Sirius Arts Centre, Cobh
2 May – 7 July 2019
‘See you Tomorrow’ – an ambitious collection of public projects, led by Australian artists Elizabeth Woods and Kevin Leong – has transformed Sirius Arts Centre into a hub of activity. On first impression, the space was busy and alive, albeit slightly confounding. Bread machines whirred in one corner of the room, while leaflets were scattered across a table in another. A video work depicting a serious looking performance of semaphore occupied one end of the space, while at the opposite end, a pile of booklets lay under a bell jar. Amidst the frenetic activity, I was invited to engage with the exhibition’s bakery and to taste the fresh bread being made onsite – a proposition that allowed me the time and space to digest my surroundings.
‘See you tomorrow’ is impressive in both range and scale. The exhibition forms part of ‘This Must be the Place’, an annual event in Cobh and Great Island that encourages participation in the arts centre’s activities. It is easy to feel overwhelmed by the amount of information presented, yet there is also an underlying simplicity to the exhibition. Literature is provided (with the entire project having been documented by Professor Patricia Hoffie) however, engagement with the gallery staff helped to further illuminate the details of the various projects. Leong and Wood have a well-established collaborative practice, focusing on site-specific and community-based arts projects, with ‘See You Tomorrow’ being one of their most expansive projects to date. Each of the projects involved collaboration with residents and local artists, with Leong and Wood acting as both facilitators and co-creators. The artists’ primary research began in 2016, when they conducted interviews with locals, posing the following two questions: What would you like to change about Cobh? What would you like to keep? These recorded interviews – entitled Evolution Interviews – were screened as part of the exhibition. In addition, the different concerns raised by interviewees were mapped out statistically and displayed on the gallery wall, providing a useful visual aid.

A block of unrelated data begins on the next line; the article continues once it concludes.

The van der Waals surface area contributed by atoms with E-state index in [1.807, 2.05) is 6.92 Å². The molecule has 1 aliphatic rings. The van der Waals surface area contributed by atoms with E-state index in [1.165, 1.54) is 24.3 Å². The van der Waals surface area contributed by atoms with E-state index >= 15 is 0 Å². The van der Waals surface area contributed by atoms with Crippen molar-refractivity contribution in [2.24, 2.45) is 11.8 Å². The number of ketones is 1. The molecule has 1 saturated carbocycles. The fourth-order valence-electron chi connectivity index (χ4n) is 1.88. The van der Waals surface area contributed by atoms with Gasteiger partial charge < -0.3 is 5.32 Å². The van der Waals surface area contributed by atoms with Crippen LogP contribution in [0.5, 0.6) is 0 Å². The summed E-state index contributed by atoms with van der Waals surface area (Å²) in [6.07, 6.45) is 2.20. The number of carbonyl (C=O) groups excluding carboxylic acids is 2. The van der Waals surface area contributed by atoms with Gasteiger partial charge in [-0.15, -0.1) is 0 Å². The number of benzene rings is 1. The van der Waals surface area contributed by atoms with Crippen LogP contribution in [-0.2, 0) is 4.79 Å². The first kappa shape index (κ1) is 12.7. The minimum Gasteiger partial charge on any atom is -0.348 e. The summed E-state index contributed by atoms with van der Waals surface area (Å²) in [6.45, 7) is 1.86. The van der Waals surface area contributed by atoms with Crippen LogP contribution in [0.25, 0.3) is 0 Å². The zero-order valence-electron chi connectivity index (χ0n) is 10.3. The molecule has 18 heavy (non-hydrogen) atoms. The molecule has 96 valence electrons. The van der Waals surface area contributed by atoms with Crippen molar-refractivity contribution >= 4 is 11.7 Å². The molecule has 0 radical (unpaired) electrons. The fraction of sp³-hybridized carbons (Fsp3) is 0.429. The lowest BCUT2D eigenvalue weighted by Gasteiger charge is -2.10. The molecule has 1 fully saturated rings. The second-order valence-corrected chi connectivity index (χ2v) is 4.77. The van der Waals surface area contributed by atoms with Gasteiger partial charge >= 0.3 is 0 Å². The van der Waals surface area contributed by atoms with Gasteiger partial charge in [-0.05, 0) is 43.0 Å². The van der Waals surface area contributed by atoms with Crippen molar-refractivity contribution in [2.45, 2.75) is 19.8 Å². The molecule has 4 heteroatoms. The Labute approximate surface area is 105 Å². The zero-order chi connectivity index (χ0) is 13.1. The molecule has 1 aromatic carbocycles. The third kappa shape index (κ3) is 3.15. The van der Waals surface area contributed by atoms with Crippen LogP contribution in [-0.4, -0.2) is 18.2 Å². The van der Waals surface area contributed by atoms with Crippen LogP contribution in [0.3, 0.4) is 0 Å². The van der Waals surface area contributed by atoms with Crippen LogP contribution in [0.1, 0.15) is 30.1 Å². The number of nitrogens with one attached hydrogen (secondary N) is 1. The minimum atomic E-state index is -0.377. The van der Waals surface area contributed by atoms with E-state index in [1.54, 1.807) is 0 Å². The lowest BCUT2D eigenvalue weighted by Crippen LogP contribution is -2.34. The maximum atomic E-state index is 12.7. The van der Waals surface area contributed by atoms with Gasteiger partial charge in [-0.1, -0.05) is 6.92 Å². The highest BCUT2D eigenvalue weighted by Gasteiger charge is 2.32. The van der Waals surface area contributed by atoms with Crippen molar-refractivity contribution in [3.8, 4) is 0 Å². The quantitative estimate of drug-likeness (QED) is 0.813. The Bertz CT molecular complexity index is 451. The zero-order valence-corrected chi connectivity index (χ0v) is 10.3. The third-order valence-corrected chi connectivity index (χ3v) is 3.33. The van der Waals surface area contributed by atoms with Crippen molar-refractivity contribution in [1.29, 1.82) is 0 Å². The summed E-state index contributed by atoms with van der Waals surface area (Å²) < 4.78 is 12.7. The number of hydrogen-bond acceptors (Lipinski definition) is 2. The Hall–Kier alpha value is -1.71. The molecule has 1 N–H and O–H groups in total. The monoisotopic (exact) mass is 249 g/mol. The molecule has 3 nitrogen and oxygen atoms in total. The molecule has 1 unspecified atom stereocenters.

Two new publications aimed to promote a positive relationship between the younger and older communities in Cobh. The booklets were developed in collaboration with artist Peter Nash and emerged from workshops with local youth groups. Elsewhere, a video performance by local artists Lynne-Marie Dennehy and Nicole Flanagan, titled Sign Bearers, saw the artists using flag semaphore to communicate a poem. As Cobh is a maritime town, the visual language of semaphore is part of the local heritage. This project articulates concerns over the loss of traditions and identity within the community. A hieroglyphic, digital-looking translation of the poem – which imagines the mythical Hawthorn Tree awaking to a future Ireland – was displayed on a wall adjacent to the video. This project also assumed an autonomous identity during the exhibition, with the artists performing at various locations in Cobh town centre.
To the right of this screen, were chairs and a table, suggesting the remnants of another performative project. A series of election-style posters occupied the wall, detailing a public event, titled The Long Table. As part of this project, politicians running in the local elections were invited to speak at the arts centre. Each candidate was given the opportunity to discuss their plans for the future of Cobh. The concept for the event originated from concerns raised by interviewees about a widespread disillusionment with local politics. This project also brings the political motivations of the exhibiting artists to the fore, with the philosophy that the ‘personal is political’ resonating throughout the exhibition, through a social examination of the Cobh community.
Addressing a similar concern was a real-estate style display of vacant buildings in Cobh. Images of each property were accompanied by textual descriptions of imagined future purposes. ‘The Vacant Building Appreciation Society’ accepted submissions from locals, who dreamed up everything from alternative nightclubs to activist art collectives. In addition, a large-scale mural by artist Mark Hathaway is slowly being completed during the exhibition, adding a further sense of activity to the space. Another project, ‘The Green Light’, invited Cobh residents to participate in installing green lightbulbs in the gallery – a wonderfully simple gesture signalling that they are giving the ‘green light’ to the future.
Sarah Long is an artist and writer based in County Cork, who recently graduated from Crawford College of Art & Design.
Sirius Bakery, installation view, ‘See you tomorrow’; photograph by Kevin Leong, courtesy of Sirius Art Centre